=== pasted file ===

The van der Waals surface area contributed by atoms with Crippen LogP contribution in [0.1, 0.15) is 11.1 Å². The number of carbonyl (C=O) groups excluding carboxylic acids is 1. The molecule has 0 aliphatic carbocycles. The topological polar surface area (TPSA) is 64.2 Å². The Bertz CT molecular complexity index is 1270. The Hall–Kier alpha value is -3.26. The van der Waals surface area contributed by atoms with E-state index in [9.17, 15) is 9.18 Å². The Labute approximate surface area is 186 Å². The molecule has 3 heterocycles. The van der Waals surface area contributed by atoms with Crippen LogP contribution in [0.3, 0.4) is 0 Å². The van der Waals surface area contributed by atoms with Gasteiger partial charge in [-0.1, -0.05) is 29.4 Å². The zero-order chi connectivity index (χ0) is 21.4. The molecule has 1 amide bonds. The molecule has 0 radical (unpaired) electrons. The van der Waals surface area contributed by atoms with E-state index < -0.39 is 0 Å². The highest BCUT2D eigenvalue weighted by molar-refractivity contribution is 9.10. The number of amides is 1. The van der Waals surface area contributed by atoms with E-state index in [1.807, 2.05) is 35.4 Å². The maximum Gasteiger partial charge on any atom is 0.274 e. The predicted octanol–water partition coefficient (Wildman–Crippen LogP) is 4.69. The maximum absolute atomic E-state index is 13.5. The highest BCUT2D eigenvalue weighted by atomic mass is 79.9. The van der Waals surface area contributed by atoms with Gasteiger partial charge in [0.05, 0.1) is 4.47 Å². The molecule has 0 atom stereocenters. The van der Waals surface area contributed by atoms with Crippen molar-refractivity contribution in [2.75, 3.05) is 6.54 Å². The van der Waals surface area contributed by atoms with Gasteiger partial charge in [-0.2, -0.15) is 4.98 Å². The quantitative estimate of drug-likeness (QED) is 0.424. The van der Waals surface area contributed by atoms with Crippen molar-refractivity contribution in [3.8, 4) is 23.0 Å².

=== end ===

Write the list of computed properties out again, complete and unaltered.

The van der Waals surface area contributed by atoms with Crippen LogP contribution in [0.1, 0.15) is 11.1 Å². The number of carbonyl (C=O) groups excluding carboxylic acids is 1. The molecule has 0 aliphatic carbocycles. The topological polar surface area (TPSA) is 64.2 Å². The Bertz CT molecular complexity index is 1270. The Hall–Kier alpha value is -3.26. The van der Waals surface area contributed by atoms with E-state index in [9.17, 15) is 9.18 Å². The Labute approximate surface area is 186 Å². The molecule has 3 heterocycles. The van der Waals surface area contributed by atoms with Crippen LogP contribution in [0.3, 0.4) is 0 Å². The van der Waals surface area contributed by atoms with Gasteiger partial charge in [-0.1, -0.05) is 29.4 Å². The zero-order chi connectivity index (χ0) is 21.4. The molecule has 1 amide bonds. The molecule has 0 radical (unpaired) electrons. The van der Waals surface area contributed by atoms with E-state index < -0.39 is 0 Å². The highest BCUT2D eigenvalue weighted by molar-refractivity contribution is 9.10. The number of amides is 1. The van der Waals surface area contributed by atoms with E-state index in [1.807, 2.05) is 35.4 Å². The maximum Gasteiger partial charge on any atom is 0.274 e. The predicted octanol–water partition coefficient (Wildman–Crippen LogP) is 4.69. The maximum absolute atomic E-state index is 13.5. The highest BCUT2D eigenvalue weighted by atomic mass is 79.9. The van der Waals surface area contributed by atoms with Gasteiger partial charge in [0.05, 0.1) is 4.47 Å². The molecule has 0 atom stereocenters. The van der Waals surface area contributed by atoms with Crippen molar-refractivity contribution in [2.75, 3.05) is 6.54 Å². The van der Waals surface area contributed by atoms with Gasteiger partial charge in [-0.2, -0.15) is 4.98 Å². The quantitative estimate of drug-likeness (QED) is 0.424. The van der Waals surface area contributed by atoms with Crippen molar-refractivity contribution in [3.8, 4) is 23.0 Å².